The collapse of Silicon Valley Bank and two other US banks and the forced sale of Credit Suisse represent a significant banking crisis, argues the Lab’s CEO, Jesse Griffiths. Unless central banks and regulators admit the mistakes they made that helped cause it and strengthen their actions to stop it spreading and prevent future crises, it’s a situation that could get worse.
By Jesse Griffiths, CEO Finance Innovation Lab.
The first major error, which helped cause the collapse of Silicon Valley Bank, was weakening the rules that were put in place after the global financial crisis of 2007–8 to try to prevent future crises. In 2018, under lobbying pressure from many banks, Silicon Valley among them, the US Congress lightened regulation for ‘mid-sized’ banks, forgetting that it was the collapse of such banks, particularly Northern Rock in the UK, that had helped spark the global financial crisis. Prior to the 2018 changes, any bank with over $50 billion of assets had to abide by the rules of the Dodd-Frank Act, which included regular stress-tests, the agreement of ‘living wills’ to help resolution in a crisis, and capital and liquidity requirements. The 2018 Economic Growth, Regulatory Relief, and Consumer Protection Act lifted or lightened these requirements for banks with under $250 billion in assets, which included Silicon Valley Bank. Had the provisions remained in place, the bad decisions that Silicon Valley Bank made that caused its collapse could have been picked up and rectified.
Secondly, global banking regulations failed to highlight the weakness of Credit Suisse or prevent it from becoming the first major global bank to fall in this crisis. In fact, according to the enhanced rules for what the Bank for International Settlements, the global club of central banks, calls ‘globally systemically important banks’, Credit Suisse looked just fine. Such banks had to hold even higher capital buffers than normal banks, which Credit Suisse did, and just days before they intervened, Swiss regulators were insisting that the capital and liquidity positions of Credit Suisse were strong. They may have been right about this, but they were wrong to suggest that this made it safe.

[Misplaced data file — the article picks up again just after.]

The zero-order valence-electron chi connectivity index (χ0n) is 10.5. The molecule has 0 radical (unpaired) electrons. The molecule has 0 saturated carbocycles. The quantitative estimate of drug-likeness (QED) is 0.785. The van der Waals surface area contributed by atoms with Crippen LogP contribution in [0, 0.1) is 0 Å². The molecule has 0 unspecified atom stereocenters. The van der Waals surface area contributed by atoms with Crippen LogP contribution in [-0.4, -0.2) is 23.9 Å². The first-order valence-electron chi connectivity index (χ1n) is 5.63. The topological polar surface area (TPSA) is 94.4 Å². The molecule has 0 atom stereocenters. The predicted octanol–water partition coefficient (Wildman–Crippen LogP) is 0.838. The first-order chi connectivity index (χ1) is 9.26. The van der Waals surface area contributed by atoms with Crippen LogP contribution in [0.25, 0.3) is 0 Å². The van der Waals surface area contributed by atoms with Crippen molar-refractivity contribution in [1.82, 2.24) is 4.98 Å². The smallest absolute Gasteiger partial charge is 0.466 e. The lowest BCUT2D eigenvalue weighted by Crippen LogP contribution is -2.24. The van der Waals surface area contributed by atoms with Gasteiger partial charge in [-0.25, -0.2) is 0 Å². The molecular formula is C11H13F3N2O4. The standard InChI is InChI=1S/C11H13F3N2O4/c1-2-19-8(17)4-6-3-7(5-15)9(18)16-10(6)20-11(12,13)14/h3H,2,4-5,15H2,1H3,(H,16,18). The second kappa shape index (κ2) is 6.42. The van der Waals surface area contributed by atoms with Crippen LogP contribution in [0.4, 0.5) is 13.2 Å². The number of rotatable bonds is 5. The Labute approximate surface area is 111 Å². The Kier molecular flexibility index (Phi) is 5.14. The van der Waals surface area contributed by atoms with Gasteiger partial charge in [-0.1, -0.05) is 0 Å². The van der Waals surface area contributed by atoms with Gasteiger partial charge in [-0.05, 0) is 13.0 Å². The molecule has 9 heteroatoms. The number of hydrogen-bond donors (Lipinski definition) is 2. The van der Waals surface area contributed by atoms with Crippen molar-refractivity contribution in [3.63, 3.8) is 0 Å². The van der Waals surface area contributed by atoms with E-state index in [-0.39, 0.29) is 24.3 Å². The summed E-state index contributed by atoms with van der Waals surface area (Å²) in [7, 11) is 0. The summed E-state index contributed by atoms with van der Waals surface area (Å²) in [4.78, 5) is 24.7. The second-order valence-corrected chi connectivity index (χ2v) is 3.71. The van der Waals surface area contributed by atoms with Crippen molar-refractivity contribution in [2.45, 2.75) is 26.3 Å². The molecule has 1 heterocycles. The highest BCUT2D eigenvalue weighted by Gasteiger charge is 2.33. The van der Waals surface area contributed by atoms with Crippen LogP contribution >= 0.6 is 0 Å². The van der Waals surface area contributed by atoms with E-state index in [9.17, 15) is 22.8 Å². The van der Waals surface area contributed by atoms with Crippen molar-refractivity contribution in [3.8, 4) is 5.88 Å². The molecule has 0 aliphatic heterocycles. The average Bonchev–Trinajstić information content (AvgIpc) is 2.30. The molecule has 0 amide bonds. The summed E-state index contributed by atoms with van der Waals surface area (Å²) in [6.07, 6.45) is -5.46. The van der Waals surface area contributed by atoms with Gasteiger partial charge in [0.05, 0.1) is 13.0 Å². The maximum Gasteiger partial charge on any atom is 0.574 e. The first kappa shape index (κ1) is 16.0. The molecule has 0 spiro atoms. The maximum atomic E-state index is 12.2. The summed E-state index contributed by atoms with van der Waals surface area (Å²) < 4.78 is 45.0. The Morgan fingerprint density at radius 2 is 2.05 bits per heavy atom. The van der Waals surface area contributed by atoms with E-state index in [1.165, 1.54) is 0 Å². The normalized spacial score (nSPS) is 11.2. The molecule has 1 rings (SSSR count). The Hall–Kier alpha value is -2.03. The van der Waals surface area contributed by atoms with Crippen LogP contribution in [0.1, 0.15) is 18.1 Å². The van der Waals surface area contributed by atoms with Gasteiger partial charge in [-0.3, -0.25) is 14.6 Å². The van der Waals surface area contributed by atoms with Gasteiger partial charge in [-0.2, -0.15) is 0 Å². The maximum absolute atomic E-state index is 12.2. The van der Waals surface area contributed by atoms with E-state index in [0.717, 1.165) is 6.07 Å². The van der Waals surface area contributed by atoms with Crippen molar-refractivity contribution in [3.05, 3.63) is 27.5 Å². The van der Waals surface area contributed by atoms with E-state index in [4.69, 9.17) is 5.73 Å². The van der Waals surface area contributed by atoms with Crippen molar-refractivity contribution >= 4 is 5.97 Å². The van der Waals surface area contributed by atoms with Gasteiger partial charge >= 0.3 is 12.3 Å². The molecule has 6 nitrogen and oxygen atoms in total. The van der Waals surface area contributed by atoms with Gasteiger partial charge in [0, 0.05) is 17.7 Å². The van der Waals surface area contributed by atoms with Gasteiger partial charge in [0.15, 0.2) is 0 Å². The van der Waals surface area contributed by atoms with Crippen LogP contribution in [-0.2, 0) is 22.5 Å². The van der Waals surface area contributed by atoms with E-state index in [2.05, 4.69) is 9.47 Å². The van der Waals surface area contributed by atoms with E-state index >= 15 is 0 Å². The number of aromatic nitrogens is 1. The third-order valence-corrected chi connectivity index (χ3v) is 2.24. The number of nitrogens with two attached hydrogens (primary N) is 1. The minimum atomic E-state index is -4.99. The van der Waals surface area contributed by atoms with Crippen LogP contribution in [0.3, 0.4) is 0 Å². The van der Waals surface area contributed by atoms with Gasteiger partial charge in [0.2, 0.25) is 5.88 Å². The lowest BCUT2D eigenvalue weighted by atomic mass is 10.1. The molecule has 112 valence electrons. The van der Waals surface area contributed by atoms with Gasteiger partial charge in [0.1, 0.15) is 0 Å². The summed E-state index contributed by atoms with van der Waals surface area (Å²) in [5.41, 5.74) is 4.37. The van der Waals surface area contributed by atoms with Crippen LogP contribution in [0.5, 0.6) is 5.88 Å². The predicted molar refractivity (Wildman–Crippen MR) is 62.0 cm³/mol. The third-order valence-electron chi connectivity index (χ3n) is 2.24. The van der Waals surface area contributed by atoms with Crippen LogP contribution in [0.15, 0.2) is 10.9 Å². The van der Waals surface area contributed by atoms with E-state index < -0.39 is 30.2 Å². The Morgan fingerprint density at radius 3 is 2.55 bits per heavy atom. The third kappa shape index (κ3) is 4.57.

These failures show that regulations need to remain robust and efforts to weaken them must be resisted. In the UK, many are becoming concerned that the government’s ‘Edinburgh reforms’ could weaken existing post-crisis rules – such as ringfencing, which separates a bank’s high street operations from its riskier activities, and the Senior Managers and Certification Regime, which helps hold senior bank staff accountable for wrongdoing.
The Financial Services and Markets Bill, currently before Parliament, goes even further than the Edinburgh reforms, with a new requirement for regulators to prioritise the ‘international competitiveness’ of the financial sector. This risks making regulators into cheerleaders rather than watchdogs of the system, and will incentivise further deregulation. The Treasury recognised this a decade ago when it removed a similar objective from regulators’ mandates, saying that “there is a strong argument that one of the reasons for regulatory failure leading up to the [global financial] crisis was excessive concern for competitiveness leading to a generalised acceptance of a ‘light-touch’ orthodoxy”. Regulators should be re-examining the rules that were supposed to prevent these kinds of crises and be open to new ideas about how to strengthen them.
Finally, it’s clear that central banks have damaged financial stability through the aggressive interest rate rises they have used to try to combat inflation. Silicon Valley Bank became unstuck ultimately because of falls in the value of its bond portfolio, caused by rising interest rates. By continuing to raise rates, the Federal Reserve, Bank of England and European Central Bank have all signalled they will prioritise inflation control over financial stability – a very dangerous message to send when it is clear that the banking crisis is far from over. Several mid-sized US banks, most notably First Republic, are still at risk of collapse, and a recent academic study suggests that as many as 190 US banks would be in a risky position if half of uninsured depositors decided to flee.
The collapse of Lehman Brothers, which started the meltdown stage of the global financial crisis, happened a year after the bank run that killed off Northern Rock. Central banks, governments and regulators should learn the lessons of history: financial crises can build slowly and get a lot worse unless very strong action is taken. They should start by admitting their own role in this banking crisis.